Arduino Mini

Vinay Venkatraman created an art piece with Pei Yu called The Book Radio at the IDII, Figure 5-9.[1] They reduced the Arduino in size to be small enough to fit in the spine of a book. Mellis asserts that Book Radio was one of the contributing factors to the Arduino mini being created, Figure 5-10. The book was used as a media format for listening to data from various sensors as the pages were turned. Venkatraman and Yu comment about the metaphors that prompted the Book Radio "We explored the common metaphors of everyday life and integrated them into a radio with the mental model of using a book.[2]" Venkatraman and Pei needed to modify the Arduino to fit into a different form factor, an example of function following form.

book-radio-microcontroller.pngPhotograph provided by Aram ArmstrongFigure 5-9 Vinay Venkatraman and Pei Yu, "Book Radio microcontroller", 2005, Arduino-based electrical design on PCB, collection of the artist.

arduino-mini.pngPhotograph provided by Arduino.ccFigure 5-10 Arduino, "The Arduino Mini", 1.6 cm. x 3 cm.

Another way adaptations can be made to the Arduino is through shields that get placed on top of the Arduino, conversing through the I/O pins. Shields breakout the Arduinos pins and include other components to enhance Arduino's capabilities.

arduino-mini2.pngPhotograph provided by IDEOFigure 5-11 Dave Vondle, "The Arduino Mini", "Arduino Mini Shield", "The Arduino Mini Shield placed on top of the Arduino Mini", 1.6 cm. x 3 cm.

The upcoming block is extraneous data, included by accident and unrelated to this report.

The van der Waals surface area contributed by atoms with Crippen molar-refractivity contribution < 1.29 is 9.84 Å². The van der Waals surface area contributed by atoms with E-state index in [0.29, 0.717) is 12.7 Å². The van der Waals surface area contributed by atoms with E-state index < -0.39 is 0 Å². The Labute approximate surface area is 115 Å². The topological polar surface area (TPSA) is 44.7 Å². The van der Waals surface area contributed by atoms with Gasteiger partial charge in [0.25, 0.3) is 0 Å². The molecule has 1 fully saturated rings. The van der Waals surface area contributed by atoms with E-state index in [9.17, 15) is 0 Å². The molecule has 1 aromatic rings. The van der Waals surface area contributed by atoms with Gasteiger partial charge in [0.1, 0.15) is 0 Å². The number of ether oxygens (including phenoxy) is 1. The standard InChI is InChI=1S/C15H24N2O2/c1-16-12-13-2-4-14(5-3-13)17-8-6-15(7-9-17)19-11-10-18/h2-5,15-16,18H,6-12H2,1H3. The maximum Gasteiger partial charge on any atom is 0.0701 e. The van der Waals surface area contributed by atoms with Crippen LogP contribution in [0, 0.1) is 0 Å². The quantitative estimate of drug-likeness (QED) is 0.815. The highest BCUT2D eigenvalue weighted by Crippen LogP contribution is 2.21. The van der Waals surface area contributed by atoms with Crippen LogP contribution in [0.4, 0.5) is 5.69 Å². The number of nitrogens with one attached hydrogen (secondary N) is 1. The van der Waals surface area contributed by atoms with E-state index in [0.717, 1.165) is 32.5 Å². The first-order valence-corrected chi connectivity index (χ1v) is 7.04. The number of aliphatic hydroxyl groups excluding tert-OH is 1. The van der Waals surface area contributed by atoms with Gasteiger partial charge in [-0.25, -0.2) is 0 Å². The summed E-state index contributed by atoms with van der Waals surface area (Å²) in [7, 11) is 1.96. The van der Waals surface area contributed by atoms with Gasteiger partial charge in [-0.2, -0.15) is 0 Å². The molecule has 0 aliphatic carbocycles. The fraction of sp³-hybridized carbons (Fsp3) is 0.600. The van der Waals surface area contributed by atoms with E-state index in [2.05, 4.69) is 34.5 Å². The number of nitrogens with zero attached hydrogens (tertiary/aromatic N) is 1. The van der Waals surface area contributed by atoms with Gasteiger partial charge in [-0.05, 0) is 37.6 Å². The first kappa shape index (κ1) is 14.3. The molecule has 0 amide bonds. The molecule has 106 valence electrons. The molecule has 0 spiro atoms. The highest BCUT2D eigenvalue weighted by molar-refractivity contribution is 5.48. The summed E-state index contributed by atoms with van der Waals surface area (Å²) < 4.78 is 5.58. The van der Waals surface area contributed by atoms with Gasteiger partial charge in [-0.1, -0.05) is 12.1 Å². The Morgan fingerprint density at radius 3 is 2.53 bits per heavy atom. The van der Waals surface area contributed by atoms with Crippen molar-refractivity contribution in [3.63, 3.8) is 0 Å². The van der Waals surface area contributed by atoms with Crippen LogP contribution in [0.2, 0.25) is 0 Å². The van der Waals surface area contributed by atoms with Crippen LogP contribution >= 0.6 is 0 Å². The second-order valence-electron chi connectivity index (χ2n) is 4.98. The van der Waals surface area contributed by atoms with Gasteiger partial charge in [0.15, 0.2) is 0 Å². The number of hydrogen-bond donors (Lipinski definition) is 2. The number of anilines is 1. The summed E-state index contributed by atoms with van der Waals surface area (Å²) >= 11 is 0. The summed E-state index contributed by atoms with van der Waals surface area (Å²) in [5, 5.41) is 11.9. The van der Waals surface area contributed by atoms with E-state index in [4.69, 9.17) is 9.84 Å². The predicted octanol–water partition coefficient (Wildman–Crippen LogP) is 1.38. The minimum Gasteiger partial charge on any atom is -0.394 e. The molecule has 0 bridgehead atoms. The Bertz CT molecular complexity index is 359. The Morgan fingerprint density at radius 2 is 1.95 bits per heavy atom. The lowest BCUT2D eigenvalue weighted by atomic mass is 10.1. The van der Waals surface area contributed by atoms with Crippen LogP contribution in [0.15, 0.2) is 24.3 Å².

Vondle uses the Arduino Mini often because he creates hand held designs that require a small board. He created the Mini Shield,[3] as seen in Figure 5-11, because he needed to control vibrating lights and motors within his design prototypes. For each design he was rebuilding a circuit that the Arduino mini could safely plug into, due to the lights and motors pulling more current than the Arduino mini pins can source. The shield creates safe power management with the electrical current that Vondle needs. The shield enables him to "stop re-inventing the wheel each time and allow for faster prototyping within design".

The significance that artists and designers are modifying the Arduino means their understanding is deep enough to manipulate the behavior and design of this microcontroller in both its functionality and its footprint. Artists and designers readily modify the board components and footprint to fit within the confines of the piece. The Arduino microcontroller shows clarity in its process and purpose and is a flexible design. Just as Antonelli's statement of transparency in process and design expresses, "Modern design is about showing clarity of process and purpose, and the best among them relied on their post-modern flexibility to update the positive qualities of modern design and to express the most contemporary visual culture."[4] Artists were able to keep the original form of their piece they designed without modifying it for the function of the electronics. The modified Arduino boards when documented or sold are used by many more people, creating an additional economic award for artists and designers to open source their Arduino-based microcontroller. This type of payback is unique to the open source market.

  1. The Book Radio. (visited on 11/12/2009)
  2. Ibid.
  3. Arduino Mini Shield for Small Prototypes. IDEO Labs Blog, (visited on 08/08/2009)
  4. Paola Antonelli, Forward of "Design By Numbers". Cambridge, MA: First MIT Press, 1999